Are fortification and foreign aid making Kabul more dangerous?
December 5, 2008 4:28 PM   Subscribe

The Archipelago of Fear. "International surveys show that the more people trust their neighbours, strangers, and their government, the more likely they are to help strangers, to vote, and to volunteer. If better streets, sidewalks, walls, and buildings all improve the ways people engage with one another, then the reverse should also be true: antagonistic architecture can corrode trust and fuel hostility. Kabul just might be a laboratory of toxic urbanity."
posted by homunculus (20 comments total) 25 users marked this as a favorite
Turquoise Mountain
posted by homunculus at 4:37 PM on December 5, 2008

That's great reporting. Thanks for the post.
posted by languagehat at 4:58 PM on December 5, 2008

Doesn't this just prove Guy Debord's theory of Psychogeography? Maybe I'm a crackpot but it certainly would seem that our physical space does a great deal to determine how we feel about ourselves and the people around us.
posted by T-Slice89 at 5:46 PM on December 5, 2008 [1 favorite]

I'm still reading, but I wanted to come back and say thanks for the post/links. This is great stuff.
posted by dejah420 at 6:06 PM on December 5, 2008

Great article.

I thought about my hometown, its urban "renaissance."

I thought about the playgrounds we are creating for the well-to-do, playgrounds that will soon require (and indeed, it's already happening) an increased "police presence," increased security.

I thought about the neighborhoods in close proximity, where hundreds of out-of-work young men are easy marks for gangs, for a sense of belonging.

I thought about the hundreds of boarded-up houses in those neighborhoods, and I thought about the local technical community college, how it does not have a building rehab program.

I thought about how, with a push here, and a nudge there, all of this might somehow work.

I thought that walls are everywhere, and in this, my hometown and Kabul are not so far apart.
posted by halcyon_daze at 6:24 PM on December 5, 2008 [1 favorite]

This was truly fabulous stuff. It kinda follows the thinking of Malcolm Gladwell, and Steven D. Levitt and Stephen J. Dubner. Great!
posted by photomusic86 at 7:05 PM on December 5, 2008

"... might be a laboratory of toxic urbanity." Shouldn't that be urban toxicity? Just askin.
posted by SeeAych4 at 8:01 PM on December 5, 2008

Thanks for the interesting read.
posted by acro at 8:20 PM on December 5, 2008

In this same vein, Broken Windows Theory has gained a bit more support lately.
posted by Grimp0teuthis at 9:02 PM on December 5, 2008

This is a wonderful article that I'll read a number of times. This is an unusual thing to say about something in the Walrus. Along with affirming Debord, it also plays well with some of Mies' ideas.

SeeAych4: 'Urban toxicity' could refer to any sort of toxic phenomenon occurring in an urban setting, while 'toxic urbanity' specifically refers a mode of urban existence that is toxic.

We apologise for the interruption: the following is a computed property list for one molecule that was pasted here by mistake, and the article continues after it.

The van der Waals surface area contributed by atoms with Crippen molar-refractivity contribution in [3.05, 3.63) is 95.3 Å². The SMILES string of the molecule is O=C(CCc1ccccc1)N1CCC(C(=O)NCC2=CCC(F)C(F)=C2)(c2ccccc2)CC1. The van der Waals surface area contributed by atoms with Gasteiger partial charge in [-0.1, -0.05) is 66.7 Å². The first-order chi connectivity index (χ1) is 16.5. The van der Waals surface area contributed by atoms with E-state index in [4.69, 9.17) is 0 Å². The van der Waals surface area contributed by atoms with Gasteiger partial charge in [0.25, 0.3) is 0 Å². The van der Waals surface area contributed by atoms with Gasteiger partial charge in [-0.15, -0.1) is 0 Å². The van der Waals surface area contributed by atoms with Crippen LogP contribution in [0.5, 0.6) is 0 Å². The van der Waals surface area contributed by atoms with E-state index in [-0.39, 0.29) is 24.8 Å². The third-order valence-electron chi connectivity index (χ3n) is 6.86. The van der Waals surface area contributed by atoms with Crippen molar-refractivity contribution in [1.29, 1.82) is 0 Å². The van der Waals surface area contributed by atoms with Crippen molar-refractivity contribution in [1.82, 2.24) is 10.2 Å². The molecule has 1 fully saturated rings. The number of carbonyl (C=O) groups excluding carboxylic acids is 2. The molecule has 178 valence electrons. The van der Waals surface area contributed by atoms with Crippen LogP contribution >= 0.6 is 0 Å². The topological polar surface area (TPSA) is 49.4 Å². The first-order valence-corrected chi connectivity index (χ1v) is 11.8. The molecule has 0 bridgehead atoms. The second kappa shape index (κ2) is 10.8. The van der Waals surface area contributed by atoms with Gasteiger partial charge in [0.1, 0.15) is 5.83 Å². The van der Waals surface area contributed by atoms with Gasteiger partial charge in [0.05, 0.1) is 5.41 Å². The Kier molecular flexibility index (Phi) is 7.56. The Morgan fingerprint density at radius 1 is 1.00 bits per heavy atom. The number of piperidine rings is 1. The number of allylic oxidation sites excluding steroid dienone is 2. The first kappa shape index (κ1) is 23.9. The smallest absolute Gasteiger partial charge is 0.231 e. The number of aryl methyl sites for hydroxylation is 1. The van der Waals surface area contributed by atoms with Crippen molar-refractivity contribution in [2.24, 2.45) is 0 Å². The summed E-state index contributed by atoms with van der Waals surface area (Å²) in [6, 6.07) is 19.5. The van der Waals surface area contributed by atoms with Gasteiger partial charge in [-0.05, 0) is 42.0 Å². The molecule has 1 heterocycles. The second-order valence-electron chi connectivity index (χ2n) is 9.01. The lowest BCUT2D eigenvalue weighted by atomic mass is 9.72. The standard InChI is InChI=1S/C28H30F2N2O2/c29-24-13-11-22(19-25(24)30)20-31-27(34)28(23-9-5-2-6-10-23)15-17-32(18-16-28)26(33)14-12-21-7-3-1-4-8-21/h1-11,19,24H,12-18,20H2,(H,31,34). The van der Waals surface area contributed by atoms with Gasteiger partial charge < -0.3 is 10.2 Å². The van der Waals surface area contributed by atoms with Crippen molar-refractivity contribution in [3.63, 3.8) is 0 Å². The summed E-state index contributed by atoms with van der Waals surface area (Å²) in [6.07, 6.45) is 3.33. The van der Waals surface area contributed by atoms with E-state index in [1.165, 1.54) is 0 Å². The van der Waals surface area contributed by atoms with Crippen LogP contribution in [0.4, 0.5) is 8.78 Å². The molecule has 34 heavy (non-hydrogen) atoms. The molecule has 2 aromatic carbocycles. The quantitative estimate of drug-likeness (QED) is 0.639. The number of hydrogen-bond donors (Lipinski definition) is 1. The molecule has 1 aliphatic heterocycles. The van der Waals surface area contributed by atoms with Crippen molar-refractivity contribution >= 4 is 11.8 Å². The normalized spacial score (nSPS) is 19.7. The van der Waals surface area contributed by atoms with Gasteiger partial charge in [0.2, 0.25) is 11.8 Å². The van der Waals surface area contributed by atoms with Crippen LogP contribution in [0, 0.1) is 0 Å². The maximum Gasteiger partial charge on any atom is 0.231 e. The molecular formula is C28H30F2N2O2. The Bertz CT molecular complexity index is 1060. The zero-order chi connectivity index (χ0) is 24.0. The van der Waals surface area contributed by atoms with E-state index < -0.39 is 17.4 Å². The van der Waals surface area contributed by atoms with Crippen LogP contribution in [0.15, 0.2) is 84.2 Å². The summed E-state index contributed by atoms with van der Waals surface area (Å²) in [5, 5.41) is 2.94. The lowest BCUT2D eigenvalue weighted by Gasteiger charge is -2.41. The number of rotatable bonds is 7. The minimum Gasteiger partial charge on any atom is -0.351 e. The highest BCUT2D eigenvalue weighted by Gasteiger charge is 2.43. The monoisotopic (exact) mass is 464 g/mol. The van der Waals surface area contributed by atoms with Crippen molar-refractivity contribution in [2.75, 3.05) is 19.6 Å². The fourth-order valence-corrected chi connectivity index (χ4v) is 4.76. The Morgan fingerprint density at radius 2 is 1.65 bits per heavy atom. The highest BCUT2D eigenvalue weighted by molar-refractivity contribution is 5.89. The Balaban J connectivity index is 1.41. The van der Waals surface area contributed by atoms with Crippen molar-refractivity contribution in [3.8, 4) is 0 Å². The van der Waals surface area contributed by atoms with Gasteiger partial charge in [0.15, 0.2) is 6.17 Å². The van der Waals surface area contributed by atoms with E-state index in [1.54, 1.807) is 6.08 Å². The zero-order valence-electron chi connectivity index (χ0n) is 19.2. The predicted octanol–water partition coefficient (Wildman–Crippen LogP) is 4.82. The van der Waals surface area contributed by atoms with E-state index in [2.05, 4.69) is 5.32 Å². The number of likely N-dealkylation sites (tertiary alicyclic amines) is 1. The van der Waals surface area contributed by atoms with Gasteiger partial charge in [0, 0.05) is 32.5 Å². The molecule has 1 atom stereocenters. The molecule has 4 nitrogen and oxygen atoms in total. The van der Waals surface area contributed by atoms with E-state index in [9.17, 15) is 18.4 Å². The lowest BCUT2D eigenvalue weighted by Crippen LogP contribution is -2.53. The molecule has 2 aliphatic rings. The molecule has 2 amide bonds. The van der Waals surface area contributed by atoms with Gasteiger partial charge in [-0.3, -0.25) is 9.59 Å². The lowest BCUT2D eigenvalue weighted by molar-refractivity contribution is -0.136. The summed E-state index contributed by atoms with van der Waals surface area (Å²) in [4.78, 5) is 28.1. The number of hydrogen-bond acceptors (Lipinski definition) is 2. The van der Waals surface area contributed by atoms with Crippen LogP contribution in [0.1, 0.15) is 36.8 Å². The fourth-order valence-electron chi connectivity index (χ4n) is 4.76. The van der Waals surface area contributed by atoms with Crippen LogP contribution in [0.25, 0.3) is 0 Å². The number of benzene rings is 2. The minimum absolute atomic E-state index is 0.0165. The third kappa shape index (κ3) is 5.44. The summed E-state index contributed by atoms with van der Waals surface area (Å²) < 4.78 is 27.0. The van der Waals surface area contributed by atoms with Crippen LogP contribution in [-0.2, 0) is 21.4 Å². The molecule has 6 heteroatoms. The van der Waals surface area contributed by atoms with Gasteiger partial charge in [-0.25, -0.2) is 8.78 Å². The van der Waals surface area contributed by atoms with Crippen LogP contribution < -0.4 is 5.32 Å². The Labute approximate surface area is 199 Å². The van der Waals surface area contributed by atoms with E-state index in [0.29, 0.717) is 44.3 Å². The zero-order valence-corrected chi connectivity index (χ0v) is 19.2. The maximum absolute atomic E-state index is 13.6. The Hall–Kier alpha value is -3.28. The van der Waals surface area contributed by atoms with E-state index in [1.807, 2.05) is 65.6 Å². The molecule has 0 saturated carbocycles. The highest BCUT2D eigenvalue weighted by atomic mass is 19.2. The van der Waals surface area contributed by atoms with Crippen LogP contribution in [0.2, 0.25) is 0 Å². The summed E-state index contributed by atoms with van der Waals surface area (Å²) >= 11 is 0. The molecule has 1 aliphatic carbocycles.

posted by goldfinches at 9:15 PM on December 5, 2008

Great article. Thanks.
posted by evil_esto at 9:27 PM on December 5, 2008

These are exactly the kinds of solution we need to the "war on terror" if "victory" is to mean anything except all the bad guys being dead.
posted by kaspen at 9:57 PM on December 5, 2008

This reminds me a bit of how my university is working on gentrifying our neighborhood here. TU is located on the edge of the bad part of town, and to the immediate west of campus is a fairly low-income neighborhood. TU's response to that has been to build imposing black metal fences around everything on campus, making it impossible to take shortcuts anywhere, sometimes even on-campus. It gives everything a very stifled, compound feel, like we are in a war zone or something. They also make a habit of building multiple vehicle and pedestrian exits for a parking lot, but usually close the most convenient ones after a few months of allowing us to get used to them.

They also installed a weird PA system all over campus "for emergencies," but that only gets used to wake me up every Wednesday to run a repetitive test of the system.

I guess what I am saying is that I am experiencing the ultra-first-world fuck-the-underprivileged version of this kind of thing here in Oklahoma.
posted by aliceinreality at 11:35 PM on December 5, 2008

This is exactly why we need, as part of an Obama New Deal, a government-funded series of work projects aimed at cleaning up neighborhoods and cities. We just lost 1million + jobs this year? Put those people to work picking up trash, planting trees, painting walls, renovating buildings, fixing broken windows, cleaning public transportation, building low-income homes, building playgrounds, cleaning public parks, whatever. Pay them a living wage, give them government employee healthcare, and fully funded educations at local community colleges and/or heavily discounted educations at state universities. Raise the money through higher corporate taxes, financial disincentives for outsourcing, stiff penalties for any and all labor, environmental, or other business-related shenannigins, and, of course, the money we'll save when we get the fuck out of Iraq.
posted by Saxon Kane at 11:52 PM on December 5, 2008 [1 favorite]

Great TomDispatch link, homunculus. Thanks.
posted by languagehat at 9:16 AM on December 6, 2008

posted by 3.2.3 at 5:06 PM on December 6, 2008

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